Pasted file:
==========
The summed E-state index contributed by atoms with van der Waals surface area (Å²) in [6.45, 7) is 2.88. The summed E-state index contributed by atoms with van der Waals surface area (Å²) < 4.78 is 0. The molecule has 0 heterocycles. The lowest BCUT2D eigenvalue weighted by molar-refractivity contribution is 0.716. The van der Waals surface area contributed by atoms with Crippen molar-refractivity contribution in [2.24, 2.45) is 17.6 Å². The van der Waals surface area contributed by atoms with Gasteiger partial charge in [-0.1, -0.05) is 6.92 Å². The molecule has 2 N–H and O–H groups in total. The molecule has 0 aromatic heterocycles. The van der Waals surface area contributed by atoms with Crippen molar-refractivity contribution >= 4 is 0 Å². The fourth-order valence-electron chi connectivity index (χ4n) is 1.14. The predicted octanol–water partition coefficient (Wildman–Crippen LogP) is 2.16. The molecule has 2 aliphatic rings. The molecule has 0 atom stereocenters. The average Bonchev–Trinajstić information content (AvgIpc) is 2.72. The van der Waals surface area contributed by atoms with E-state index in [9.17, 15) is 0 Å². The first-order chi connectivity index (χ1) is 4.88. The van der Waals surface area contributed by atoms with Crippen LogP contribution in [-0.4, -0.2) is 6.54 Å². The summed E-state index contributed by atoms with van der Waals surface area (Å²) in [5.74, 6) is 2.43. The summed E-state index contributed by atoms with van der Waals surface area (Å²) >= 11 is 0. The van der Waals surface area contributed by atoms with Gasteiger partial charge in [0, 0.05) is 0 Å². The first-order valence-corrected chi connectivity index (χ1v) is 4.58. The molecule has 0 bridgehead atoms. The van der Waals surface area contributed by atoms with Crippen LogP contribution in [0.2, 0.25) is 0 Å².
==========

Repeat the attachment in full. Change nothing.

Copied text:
The summed E-state index contributed by atoms with van der Waals surface area (Å²) in [6.45, 7) is 2.88. The summed E-state index contributed by atoms with van der Waals surface area (Å²) < 4.78 is 0. The molecule has 0 heterocycles. The lowest BCUT2D eigenvalue weighted by molar-refractivity contribution is 0.716. The van der Waals surface area contributed by atoms with Crippen molar-refractivity contribution in [2.24, 2.45) is 17.6 Å². The van der Waals surface area contributed by atoms with Gasteiger partial charge in [-0.1, -0.05) is 6.92 Å². The molecule has 2 N–H and O–H groups in total. The molecule has 0 aromatic heterocycles. The van der Waals surface area contributed by atoms with Crippen molar-refractivity contribution >= 4 is 0 Å². The fourth-order valence-electron chi connectivity index (χ4n) is 1.14. The predicted octanol–water partition coefficient (Wildman–Crippen LogP) is 2.16. The molecule has 2 aliphatic rings. The molecule has 0 atom stereocenters. The average Bonchev–Trinajstić information content (AvgIpc) is 2.72. The van der Waals surface area contributed by atoms with E-state index in [9.17, 15) is 0 Å². The first-order chi connectivity index (χ1) is 4.88. The van der Waals surface area contributed by atoms with Crippen LogP contribution in [-0.4, -0.2) is 6.54 Å². The summed E-state index contributed by atoms with van der Waals surface area (Å²) in [5.74, 6) is 2.43. The summed E-state index contributed by atoms with van der Waals surface area (Å²) >= 11 is 0. The van der Waals surface area contributed by atoms with Gasteiger partial charge in [0, 0.05) is 0 Å². The first-order valence-corrected chi connectivity index (χ1v) is 4.58. The molecule has 0 bridgehead atoms. The van der Waals surface area contributed by atoms with Crippen LogP contribution in [0.2, 0.25) is 0 Å².